News & Reviews News Wire CSX closes out the tower era in Fostoria NEWSWIRE

CSX closes out the tower era in Fostoria NEWSWIRE

By Brian Schmidt | March 30, 2015

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CSX Transportation train R348, left, was the last train to pass under the control of F Tower in Fostoria, Ohio. R348 departed once train S264, right, cleared the plant.
Brian Schmidt
Toledo, Ohio-bound train Q253 passes CSX Transportation’s F Tower in Fostoria, Ohio, just before the tower closed for good on Monday morning.
Brian Schmidt
FOSTORIA, Ohio – CSX Transportation has closed out the tower era in railfan-favorite Fostoria on Monday morning by transferring F Tower’s responsibilities to the railroad’s Indianapolis dispatching office. The Indianapolis desk controls Fostoria and the railroad’s busy former Baltimore & Ohio main line between Greenwich and Deshler, both in Ohio.

Fostoria sees as many as 120 trains in 24 hours on three lines. CSX’s former B&O Willard Subdivision crosses both its former Cheaspeake & Ohio mainline between Toledo and Columbus, Ohio, and Norfolk Southern’s former Nickel Plate Road main line between Bellevue, Ohio, and Ft. Wayne, Ind. The former C&O is known as the Pemberville Subdivision north of Fostoria and the Columbus Sub south of the city.

The last train to pass the tower under the operator’s control was R348-29 just a little before 9 a.m. Eastern daylight time, operating around the southeast connecting track between Indianapolis and Willard, Ohio.

The first train to pass the closed tower was eastbound NS intermodal 20R.

About an hour after the transfer of control, eastbound NS train No. 218 called the tower to get through town. “I don’t have control anymore,” said the operator, who was now just an observer. “It’s been given to [Indianapolis].”

CSX will continue to man the tower through Tuesday in case any problems arise.

A number of local railfans were on hand to record the event, including former F Tower operator Dale A. DeVene Jr. “I’m sad to see it go,” he says. “It’s sad to lose the history.”

DeVene, who left the railroad in December 1983, says he has fond memories of working in the tower. “It was a great place to work, it really was,” he adds.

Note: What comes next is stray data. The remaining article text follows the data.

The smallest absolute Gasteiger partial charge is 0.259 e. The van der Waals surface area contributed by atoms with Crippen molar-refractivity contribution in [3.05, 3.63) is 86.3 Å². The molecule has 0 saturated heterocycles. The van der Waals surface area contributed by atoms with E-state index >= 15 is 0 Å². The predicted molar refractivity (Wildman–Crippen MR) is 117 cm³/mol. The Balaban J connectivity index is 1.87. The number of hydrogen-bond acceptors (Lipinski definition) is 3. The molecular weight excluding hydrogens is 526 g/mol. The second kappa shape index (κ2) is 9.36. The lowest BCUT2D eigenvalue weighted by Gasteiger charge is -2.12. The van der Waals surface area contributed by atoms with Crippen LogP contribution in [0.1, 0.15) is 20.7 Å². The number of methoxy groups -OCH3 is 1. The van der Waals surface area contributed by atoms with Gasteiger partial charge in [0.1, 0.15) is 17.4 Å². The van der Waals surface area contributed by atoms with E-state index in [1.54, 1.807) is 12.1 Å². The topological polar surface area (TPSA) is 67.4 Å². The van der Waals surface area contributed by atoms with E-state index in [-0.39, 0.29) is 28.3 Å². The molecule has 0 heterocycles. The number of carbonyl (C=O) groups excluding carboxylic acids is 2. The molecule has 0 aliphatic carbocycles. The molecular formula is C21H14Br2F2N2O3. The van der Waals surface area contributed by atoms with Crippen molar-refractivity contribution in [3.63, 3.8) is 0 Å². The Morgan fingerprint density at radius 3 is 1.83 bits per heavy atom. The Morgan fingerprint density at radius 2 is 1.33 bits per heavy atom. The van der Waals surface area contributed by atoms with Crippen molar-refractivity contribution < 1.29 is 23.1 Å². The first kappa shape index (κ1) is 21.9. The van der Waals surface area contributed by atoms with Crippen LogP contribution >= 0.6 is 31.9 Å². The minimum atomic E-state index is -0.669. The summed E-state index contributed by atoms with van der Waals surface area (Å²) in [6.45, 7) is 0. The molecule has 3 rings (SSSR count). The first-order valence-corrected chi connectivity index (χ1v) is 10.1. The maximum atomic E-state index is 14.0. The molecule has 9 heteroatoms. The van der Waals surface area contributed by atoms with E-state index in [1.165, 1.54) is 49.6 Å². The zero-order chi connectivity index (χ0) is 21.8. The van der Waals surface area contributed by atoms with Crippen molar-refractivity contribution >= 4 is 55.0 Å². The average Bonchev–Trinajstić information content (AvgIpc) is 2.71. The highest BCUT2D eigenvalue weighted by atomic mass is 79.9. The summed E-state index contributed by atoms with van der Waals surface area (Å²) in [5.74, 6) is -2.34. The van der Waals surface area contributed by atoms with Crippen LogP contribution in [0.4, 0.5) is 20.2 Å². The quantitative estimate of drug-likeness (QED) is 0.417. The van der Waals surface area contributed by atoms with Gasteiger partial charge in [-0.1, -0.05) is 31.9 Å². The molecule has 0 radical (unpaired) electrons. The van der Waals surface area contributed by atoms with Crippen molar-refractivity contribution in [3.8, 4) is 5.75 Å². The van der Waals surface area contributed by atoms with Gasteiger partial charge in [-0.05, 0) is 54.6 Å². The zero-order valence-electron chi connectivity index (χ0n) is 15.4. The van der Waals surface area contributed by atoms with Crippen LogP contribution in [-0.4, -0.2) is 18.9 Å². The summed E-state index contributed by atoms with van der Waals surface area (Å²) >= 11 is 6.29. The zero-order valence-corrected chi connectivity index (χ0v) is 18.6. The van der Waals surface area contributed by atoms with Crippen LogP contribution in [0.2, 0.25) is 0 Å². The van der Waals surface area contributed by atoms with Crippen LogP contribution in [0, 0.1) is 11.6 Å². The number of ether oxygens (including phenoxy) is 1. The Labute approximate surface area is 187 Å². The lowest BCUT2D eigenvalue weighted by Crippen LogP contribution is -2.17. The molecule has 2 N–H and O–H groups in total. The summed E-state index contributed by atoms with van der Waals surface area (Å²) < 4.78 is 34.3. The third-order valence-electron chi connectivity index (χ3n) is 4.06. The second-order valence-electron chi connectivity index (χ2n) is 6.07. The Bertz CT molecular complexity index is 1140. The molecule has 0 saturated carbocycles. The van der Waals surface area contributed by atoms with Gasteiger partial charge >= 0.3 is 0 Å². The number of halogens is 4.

For more on trainwatching in Fostoria, go to

7 thoughts on “CSX closes out the tower era in Fostoria NEWSWIRE

  1. The controls for the signal system are in the first floor of the tower so it will not be razed/moved/sold any time in the near future.

  2. Sad end of an era. So Indianapolis dispatches the interlocking and the former B&O from Greenwich to Deshler. What dispatchers office dispatches the line west of Deshler?
    Mike Lustig

  3. Any chance the Tower might be incorporated into the Rail Park? It's an example of railroad infrastructure that is fast disappearing.

  4. I worked for CSX from July, 1997 to May 2012, most of the time as an engineer, and usually out of Willard to Garrett or Chicago, but occasionally from Willard to Toledo, Walbridge to Chicago or Cleveland, and for several months Northwest Ohio (North Baltimore) to Chicago. On all but NWO, I passed F Tower.

    When I hired out, there were five towers open between Willard and Bedford Park or 59th Street yards in the Chicago area. Now only Dolton survives, and it will probably be gone if CSX and NS can agree on the track arrangements between Dolton and Riverdale.

    Even though I ran my last train, Q01030 in May of 2012, I have fond memories of getting talked through town in the 1990's, or being held at East Fostoria, or Columbus Avenue going westbound or eastbound at Godsend or Adams Street, by the operator because of cross traffic in later years.

    It is indeed sad that no one will again hear the operator telling a crew to, "Bring 'em down easy."

    Since the building is brick, and would have to be moved over the northwest quadrant of the wye, it is questionable whether it can be moved to the Railpark. However, the former B&O passenger station was moved in Bremen, so hope springs eternal.

    By the way, if you look closely, you will be able to see the tower was originally "FS", but the "S" was later chiseled off.

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